(Historical note: December 30th marks the 103rd anniversary of former Idaho Governor Frank Steunenberg. I highly recommend the Idaho Meanderings website for primary and secondary sources and insight on the former governor, the Trial of the Century and the history of labor and mining in this state.)
In February of 2008 when the Stallings Collection at Idaho State University officially opened to the public, it was not lost on the historians in the room the magnitude of that moment for future research on a myriad of topics unique to Idaho, the Western states and the legislative process. It was not lost on me that the 2008 opening of the papers documenting the political career of a fine public servant fell exactly twenty years after that public servant came in third at the Democratic National Convention.
At the 1988 Democratic National Convention held in Atlanta, a surprise move by three Minnesota delegates left our own Idaho second congressional district congressman with three nominating votes for President of the United States. Granted, as Stallings, ever the historian and political scientist, was quick to point out, a person needed 2,079 votes to retain the party's nomination.
Aside from those who worked for Stallings, a few wise political junkies throughout the state and Stallings himself, few people can tell you that Stallings won three votes in 1988. Even fewer can tell you why, again, including Stallings himself.
An unknown history professor from Idaho came in third behind Governor Michael Dukakis and Reverend Jesse Jackson.
The votes Stallings received from the three Minnesota delegates, Jackie Schweitz, Michael LaPlante and Joe Woitalla of the Minnesota Citizens Concerned for Life, were widely touted as being a nod of approval for Stallings' strong anti-abortion/choice positions.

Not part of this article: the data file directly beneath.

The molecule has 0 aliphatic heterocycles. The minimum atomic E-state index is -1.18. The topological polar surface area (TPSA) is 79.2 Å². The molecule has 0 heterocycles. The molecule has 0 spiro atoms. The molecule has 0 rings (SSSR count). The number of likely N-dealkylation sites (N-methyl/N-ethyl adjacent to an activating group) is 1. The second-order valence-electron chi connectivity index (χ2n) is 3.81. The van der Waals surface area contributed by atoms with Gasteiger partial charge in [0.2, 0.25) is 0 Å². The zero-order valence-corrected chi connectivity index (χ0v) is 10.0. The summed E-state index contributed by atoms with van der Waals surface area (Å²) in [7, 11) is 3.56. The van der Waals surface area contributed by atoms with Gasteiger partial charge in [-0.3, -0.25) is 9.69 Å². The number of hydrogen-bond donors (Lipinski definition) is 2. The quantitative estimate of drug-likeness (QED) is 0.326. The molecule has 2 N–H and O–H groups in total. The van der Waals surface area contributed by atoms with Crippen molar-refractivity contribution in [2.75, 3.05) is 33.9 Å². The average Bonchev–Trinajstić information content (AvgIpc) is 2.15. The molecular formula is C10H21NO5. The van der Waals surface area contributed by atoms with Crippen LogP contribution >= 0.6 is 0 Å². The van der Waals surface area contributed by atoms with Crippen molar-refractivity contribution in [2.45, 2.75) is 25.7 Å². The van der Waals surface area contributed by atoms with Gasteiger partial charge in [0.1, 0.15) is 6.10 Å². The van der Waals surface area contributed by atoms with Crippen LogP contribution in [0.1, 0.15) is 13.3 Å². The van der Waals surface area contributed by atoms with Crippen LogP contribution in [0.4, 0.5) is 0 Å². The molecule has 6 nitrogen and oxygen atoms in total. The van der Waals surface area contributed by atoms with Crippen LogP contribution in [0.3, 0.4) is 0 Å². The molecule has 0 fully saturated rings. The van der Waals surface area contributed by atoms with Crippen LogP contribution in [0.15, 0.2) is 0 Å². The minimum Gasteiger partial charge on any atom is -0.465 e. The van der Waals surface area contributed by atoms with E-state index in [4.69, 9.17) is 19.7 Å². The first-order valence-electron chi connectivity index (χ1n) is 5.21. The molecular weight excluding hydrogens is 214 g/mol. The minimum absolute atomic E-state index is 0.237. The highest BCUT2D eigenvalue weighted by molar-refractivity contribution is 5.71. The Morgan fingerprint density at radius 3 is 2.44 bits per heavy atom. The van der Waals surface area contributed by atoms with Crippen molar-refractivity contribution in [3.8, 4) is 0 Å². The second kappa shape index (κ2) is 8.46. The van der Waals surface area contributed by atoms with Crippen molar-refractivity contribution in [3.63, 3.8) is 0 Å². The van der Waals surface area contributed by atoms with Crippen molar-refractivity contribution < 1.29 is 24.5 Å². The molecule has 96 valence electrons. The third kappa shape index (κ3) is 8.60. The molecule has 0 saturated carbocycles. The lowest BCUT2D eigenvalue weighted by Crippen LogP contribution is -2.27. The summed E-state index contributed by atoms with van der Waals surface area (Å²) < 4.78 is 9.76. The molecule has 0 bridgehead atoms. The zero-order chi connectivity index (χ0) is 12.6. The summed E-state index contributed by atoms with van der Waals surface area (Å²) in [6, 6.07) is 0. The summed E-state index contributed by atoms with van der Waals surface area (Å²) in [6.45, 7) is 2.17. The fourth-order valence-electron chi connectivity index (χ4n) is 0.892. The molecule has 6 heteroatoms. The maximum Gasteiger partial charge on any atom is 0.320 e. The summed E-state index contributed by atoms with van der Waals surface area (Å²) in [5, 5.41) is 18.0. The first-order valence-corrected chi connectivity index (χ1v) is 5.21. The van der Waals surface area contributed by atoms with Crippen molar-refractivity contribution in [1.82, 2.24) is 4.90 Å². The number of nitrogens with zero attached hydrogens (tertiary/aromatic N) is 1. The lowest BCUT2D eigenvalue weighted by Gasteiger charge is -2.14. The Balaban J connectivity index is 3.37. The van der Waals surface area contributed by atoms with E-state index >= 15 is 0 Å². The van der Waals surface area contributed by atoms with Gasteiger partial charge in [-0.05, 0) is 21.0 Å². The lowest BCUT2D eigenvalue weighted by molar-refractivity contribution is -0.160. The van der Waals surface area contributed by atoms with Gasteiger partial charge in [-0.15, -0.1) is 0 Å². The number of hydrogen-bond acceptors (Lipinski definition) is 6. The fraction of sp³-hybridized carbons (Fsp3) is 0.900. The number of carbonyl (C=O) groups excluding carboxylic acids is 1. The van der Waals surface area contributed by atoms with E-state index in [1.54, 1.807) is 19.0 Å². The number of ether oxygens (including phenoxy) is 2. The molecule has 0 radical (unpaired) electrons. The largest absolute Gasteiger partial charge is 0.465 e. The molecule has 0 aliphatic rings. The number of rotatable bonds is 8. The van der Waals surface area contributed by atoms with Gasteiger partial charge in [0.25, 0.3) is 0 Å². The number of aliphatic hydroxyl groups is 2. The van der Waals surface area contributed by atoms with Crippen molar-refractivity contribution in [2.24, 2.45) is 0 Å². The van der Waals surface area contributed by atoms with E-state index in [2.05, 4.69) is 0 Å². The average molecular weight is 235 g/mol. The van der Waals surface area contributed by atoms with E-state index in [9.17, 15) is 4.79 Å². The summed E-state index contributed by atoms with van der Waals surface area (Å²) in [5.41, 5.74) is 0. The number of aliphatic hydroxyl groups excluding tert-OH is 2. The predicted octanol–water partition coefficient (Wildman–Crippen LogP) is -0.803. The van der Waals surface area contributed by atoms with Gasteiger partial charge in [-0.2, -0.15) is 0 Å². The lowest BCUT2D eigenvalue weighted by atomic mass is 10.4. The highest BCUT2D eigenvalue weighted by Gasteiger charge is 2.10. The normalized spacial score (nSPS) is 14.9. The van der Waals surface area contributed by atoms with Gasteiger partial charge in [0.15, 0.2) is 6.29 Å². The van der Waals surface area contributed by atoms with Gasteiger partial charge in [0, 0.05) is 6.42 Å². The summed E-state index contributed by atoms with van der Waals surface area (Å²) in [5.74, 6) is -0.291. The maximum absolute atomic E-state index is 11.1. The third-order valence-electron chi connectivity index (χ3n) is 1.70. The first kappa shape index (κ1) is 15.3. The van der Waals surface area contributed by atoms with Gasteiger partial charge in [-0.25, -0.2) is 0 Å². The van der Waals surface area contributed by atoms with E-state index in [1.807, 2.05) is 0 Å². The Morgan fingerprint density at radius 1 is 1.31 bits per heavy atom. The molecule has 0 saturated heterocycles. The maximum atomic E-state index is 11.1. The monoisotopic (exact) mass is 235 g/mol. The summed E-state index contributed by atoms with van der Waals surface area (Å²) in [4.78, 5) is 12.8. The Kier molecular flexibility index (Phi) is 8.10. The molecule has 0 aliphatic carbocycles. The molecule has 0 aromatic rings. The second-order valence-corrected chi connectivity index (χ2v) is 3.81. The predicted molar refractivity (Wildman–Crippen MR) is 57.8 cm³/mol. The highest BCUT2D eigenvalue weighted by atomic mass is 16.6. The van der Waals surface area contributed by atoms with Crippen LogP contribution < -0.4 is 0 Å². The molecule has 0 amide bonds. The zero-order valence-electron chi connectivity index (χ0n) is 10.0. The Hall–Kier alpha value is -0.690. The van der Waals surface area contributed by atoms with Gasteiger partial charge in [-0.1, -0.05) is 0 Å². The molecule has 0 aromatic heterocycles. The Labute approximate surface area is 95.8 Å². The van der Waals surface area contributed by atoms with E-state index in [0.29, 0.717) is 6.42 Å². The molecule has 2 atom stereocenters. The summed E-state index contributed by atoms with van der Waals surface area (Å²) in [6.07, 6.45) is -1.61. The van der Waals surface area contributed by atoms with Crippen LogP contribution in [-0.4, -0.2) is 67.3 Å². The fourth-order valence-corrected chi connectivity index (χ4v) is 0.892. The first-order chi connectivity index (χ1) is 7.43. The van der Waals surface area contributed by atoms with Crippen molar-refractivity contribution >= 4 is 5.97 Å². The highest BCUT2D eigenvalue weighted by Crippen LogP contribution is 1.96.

Only in Idaho's second congressional district could a Democratic candidate receive three nominating votes as a Democrat and come back home stronger and better suited for a re-election! Stallings, to the dismay of some Democrats, myself included, held the traditional position of Idaho voters as well as his church, the Church of Jesus Christ of Latter-Day Saints, that abortion was only acceptable in cases of incest, rape and when the life of the mother was in peril. Stallings' position on abortion never faltered (though some questioned his support of Governor Andrus upon Andrus' veto of House Bill 625, a piece of legislation in the Idaho legislature that would have placed Idaho in a precarious legal position as a state with the most extreme abortion restrictions).
There are certainly times in my days working in the Stallings Collection that I find myself at odds with the positions of Congressman Stallings. There are days when I find myself cursing his votes on flag burning, reproductive rights, gun rights, etc., but at the end of the day I have immense respect for his principles and his courageous and unyielding positions.
When I think about the leadership Stallings offered Idaho and the example he provided for young Democrats like me, an example he continues to provide and I continue to be grateful for, it is hard to look at those three nominating votes in 1988 and not be a little proud. There was an intrepidity in Congressman Stallings that is unmatched by congressmen today. It is an intrepidity I hope Congressman-elect Minnick will emulate.
It does not seem that twenty years have passed since Stallings' eventful trip to Atlanta in 1988. However, it does seem fitting that his papers would open to the public this year, of all years. The year that marks the 20th anniversary of a not-so-memorable event in Idaho political history, yet a highlight in the career of a dedicated public servant.
(Black and white images courtesy of the Department of Special Collections at the Eli M. Oboler Library, housed in the photograph section of MC-067, the Stallings Collection. Top image, Congressman Stallings. Bottom image, left to right: Congressman Stallings, former Governor Evans, Governor Andrus. Additional thanks to Teresa Heitmann for photo and scanning services of middle image--Stallings' delegate button from 1988 and his rules manual for the 99th Congress.)